Batman states that his plans were a cautionary measure that he devised after the Injustice League swapped bodies with the Justice League with the aid of the alien tyrant Agamemno years earlier (during the Silver Age event). Recognizing the dangers of villains gaining control of the heroes, he created fail-safes in case such a situation ever happened again, the event also inspiring him to create plans to stop the other heroes if they should go rogue on their own. Due to Batman's secretive actions and measures placed against the JLA, the rest of the League vote on whether or not he should remain a member. Wonder Woman, Plastic Man and Aquaman vote for expulsion as they feel that they cannot trust Batman, while Flash, Green Lantern and Martian Manhunter vote against as they recognize that Batman had a point in his reasoning for developing the plans in the first place. It is left for Superman to cast the deciding vote. As they enter the room where Batman is held, the team realizes that he already foresaw how Superman would decide and therefore had already left. Superman is not surprised by this, later saying that Batman would know how he and every other League member would vote.

Follow-ups

  • It is revealed in JLA #50 that Superman did indeed vote for Batman's expulsion from the League, feeling that Batman could have told them that his strategies existed and simply withheld any details that would compromise their effectiveness rather than maintain his secrecy. This prompts Batman to show that he trusts the League by revealing his identity as Bruce Wayne to them (although he also notes that Superman must reveal his identity as Clark Kent at the same time).
  • In the JLA Secret Files and Origins #3, it is revealed that Talia al Ghul is the one that actually stole Batman's contingency plans, first from the Watchtower on the moon, and later from the Batcave.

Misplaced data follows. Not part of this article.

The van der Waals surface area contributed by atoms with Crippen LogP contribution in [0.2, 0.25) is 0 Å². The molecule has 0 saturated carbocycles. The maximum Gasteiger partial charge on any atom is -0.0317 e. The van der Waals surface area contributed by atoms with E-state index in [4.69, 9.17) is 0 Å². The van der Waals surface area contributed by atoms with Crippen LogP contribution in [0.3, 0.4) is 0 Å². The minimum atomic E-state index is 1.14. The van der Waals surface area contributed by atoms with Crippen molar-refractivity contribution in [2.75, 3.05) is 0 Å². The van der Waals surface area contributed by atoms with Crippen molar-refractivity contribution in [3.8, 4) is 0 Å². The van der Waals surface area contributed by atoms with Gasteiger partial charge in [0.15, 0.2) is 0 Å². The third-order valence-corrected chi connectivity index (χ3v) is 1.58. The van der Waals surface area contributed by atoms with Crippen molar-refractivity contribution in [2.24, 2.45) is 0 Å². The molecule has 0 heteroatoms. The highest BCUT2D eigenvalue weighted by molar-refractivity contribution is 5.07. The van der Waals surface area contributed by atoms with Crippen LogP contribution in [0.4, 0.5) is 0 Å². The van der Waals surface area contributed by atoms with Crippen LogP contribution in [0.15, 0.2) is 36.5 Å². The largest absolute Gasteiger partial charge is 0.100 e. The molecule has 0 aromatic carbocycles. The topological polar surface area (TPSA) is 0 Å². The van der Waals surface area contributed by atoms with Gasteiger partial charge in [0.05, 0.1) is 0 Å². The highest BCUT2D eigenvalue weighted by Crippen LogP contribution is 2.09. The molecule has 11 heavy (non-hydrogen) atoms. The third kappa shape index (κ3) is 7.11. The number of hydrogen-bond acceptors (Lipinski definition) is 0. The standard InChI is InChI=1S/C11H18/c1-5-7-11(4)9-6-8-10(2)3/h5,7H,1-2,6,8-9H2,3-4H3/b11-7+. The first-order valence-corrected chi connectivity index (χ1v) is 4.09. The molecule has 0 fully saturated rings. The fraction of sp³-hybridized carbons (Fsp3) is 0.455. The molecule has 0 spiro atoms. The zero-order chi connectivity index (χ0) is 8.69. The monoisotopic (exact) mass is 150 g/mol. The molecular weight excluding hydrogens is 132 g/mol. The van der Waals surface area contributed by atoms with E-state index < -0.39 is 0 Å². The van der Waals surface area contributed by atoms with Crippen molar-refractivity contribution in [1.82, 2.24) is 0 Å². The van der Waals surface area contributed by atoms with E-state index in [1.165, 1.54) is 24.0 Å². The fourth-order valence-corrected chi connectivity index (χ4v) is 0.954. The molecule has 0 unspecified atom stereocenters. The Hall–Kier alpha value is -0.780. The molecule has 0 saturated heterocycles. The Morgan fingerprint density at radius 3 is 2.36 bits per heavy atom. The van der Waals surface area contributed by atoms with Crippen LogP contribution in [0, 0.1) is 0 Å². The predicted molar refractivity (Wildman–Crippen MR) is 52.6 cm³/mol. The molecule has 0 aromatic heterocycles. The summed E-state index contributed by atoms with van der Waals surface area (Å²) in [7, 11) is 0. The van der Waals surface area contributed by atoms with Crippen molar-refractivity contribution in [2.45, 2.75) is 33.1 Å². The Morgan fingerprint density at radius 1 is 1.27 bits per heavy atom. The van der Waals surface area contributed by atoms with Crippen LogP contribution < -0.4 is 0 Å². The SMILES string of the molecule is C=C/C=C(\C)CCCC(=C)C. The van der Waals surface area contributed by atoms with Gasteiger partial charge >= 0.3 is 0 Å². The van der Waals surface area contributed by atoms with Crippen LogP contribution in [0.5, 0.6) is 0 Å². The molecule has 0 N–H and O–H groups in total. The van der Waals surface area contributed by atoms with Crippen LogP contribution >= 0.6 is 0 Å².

• The issues raised by Batman's actions here also cause problems for his partners. Robin in particular is treated with some distrust by his current teammates in Young Justice, with Superboy, Impulse, Wonder Girl and Arrowette (Cissie King-Jones) openly wondering if Robin has developed similar strategies to stop them. While Secret affirms her complete faith in Robin, Empress points out that people would be praising Batman if his strategies had come to light under the circumstances they were designed for, and Li'l Lobo concludes that nobody could defeat him and hence whether or not Robin had files on him was irrelevant. This crisis causes the team to temporarily disband following the Imperiex War, and even after they reassemble Wonder Girl takes over as team leader rather than Robin.
  • In DC's 2005 limited series Identity Crisis it is revealed that Zatanna had edited Batman's memories to prevent him from stopping the original Justice League members from lobotomizing Doctor Light after he raped Sue Dibny. The Flash eventually learns what happened from Green Arrow. When Batman discovers the truth, he creates a more extreme device, the Brother I satellite surveillance system to monitor the world's superhuman population.
  • In DC's new universe The New 52, a mysterious intruder infiltrates the Batcave and accesses Batman's computer (which is genetically coded to allow only Batman access) and steals Batman's contingency protocols against his Justice League teammates. While the Justice League investigates the intruder, Batman does not mention anything about the contingency plans.[1] After Despero is defeated by the Justice League in the Watchtower and they recover the Kryptonite ring Despero had from Batman's contingency protocol for Superman, Cyborg tells them that Despero is not the intruder. After this, while Batman and Superman are in Batcave, Superman entrusts him about keeping the Kryptonite ring in case he ever falls victim to possession or mind control. Batman then gives Superman his own contingency protocol, just in case the Justice League needs to protect itself against Batman's vigilantism.[2]

Critical reaction

IGN Comics ranked JLA: Tower of Babel #21 on a list of the 25 greatest Batman Comics, saying that "this compelling story examines the depths of Batman's paranoia, but also shows admiration for his forethought".[3]

In other media

Film

  • It was announced at WonderCon 2011 that the storyline would be adapted as a Direct-to-video movie titled Justice League: Doom.[4] It was released on February 28, 2012.

References

  1. Justice League (vol. 2) #19 (April 2013)
  2. Justice League (vol. 2) #20 (May 2013)
  3. The 25 Greatest Batman Graphic Novels, Hilary Goldstein, IGN, June 13, 2005
  4. http://www.worldsfinestonline.com/news.php/news.php?action=fullnews&id=1001